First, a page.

[Haskell-cafe] who's in charge?
gue.schmidt at web.de
Fri Oct 29 05:05:31 EDT 2010
thanks for the tip. No, I must admit a deal breaker it is not, giving
all the advantages of haskell on the one hand I think I'd be able to
life with something half baked.
Am 29.10.10 06:53, schrieb aditya siram:
> I understand your frustration at not having free tested libs ready-to-go,
> Java/any-other-mainstream-language programmers tend to expect this and
> usually get it.
> If a lack of libs is a dealbreaker for you and you want to use a functional
> programming language with some of Haskell's advantages (like immutability,
> lazy data structures and STM) I encourage you to check out Clojure  a
> nicely designed Lisp. It is tightly integrated in to the JVM and you have
> access to all the Java libs you want.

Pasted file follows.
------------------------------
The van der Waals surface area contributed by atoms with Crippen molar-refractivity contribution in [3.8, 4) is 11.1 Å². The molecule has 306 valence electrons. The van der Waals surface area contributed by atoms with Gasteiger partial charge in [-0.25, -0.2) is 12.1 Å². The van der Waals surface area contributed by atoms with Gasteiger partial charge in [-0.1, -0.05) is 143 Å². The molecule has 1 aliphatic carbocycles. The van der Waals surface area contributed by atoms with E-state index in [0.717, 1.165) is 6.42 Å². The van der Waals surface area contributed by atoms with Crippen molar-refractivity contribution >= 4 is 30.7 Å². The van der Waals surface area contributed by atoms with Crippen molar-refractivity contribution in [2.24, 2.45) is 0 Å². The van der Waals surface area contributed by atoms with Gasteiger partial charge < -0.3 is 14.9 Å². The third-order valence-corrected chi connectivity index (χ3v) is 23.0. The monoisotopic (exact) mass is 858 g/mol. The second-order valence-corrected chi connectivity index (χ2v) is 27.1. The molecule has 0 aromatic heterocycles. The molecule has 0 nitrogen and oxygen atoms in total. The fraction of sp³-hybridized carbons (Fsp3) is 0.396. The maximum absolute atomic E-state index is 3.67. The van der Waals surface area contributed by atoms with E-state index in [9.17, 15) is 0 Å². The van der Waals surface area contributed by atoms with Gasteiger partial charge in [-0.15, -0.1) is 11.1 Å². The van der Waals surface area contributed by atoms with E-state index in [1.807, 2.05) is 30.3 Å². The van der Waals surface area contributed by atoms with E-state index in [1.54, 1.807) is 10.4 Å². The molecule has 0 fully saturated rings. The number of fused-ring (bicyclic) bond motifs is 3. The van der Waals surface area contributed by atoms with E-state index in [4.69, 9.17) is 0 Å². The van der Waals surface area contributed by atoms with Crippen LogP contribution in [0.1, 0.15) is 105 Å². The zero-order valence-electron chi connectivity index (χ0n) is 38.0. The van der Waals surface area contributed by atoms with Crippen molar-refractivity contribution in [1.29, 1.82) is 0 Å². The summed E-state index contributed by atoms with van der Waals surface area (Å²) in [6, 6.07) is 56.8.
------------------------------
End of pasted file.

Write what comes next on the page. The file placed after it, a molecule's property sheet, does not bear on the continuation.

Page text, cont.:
>  http://clojure.org/
> 2010/10/27 Günther Schmidt<gue.schmidt at web.de>
>> Hi Malcolm,
>> well if I would like to point out that, for instance, Haskell exists for a
>> lot more than 10 years now, and that, while the language per se rocks, and
>> there are cool tools (cabal) and libraries (list, Set, Map), there still
>> isn't even a mail client library, I wonder whom to escalate this to, and who
>> is going to do something about it.
>> I understand some parties wish to avoid success at all costs, while others,
>> commercial users, benefit from the edge haskell gives them already and which
>> probably can help themselves in case of, again, for instance a missing mail
>> client library.
>> And then there is the ones like me, which also want to benefit from the
>> edge Haskell gives them over users of other languages and want to develop
>> Real World Apps and who cannot easily help themselves in case of a missing
>> mail client library.
>> So while there are many aspects of the future of haskell, who effectively
>> is it that steers the boat?
>> Haskell-Cafe mailing list
>> Haskell-Cafe at haskell.org
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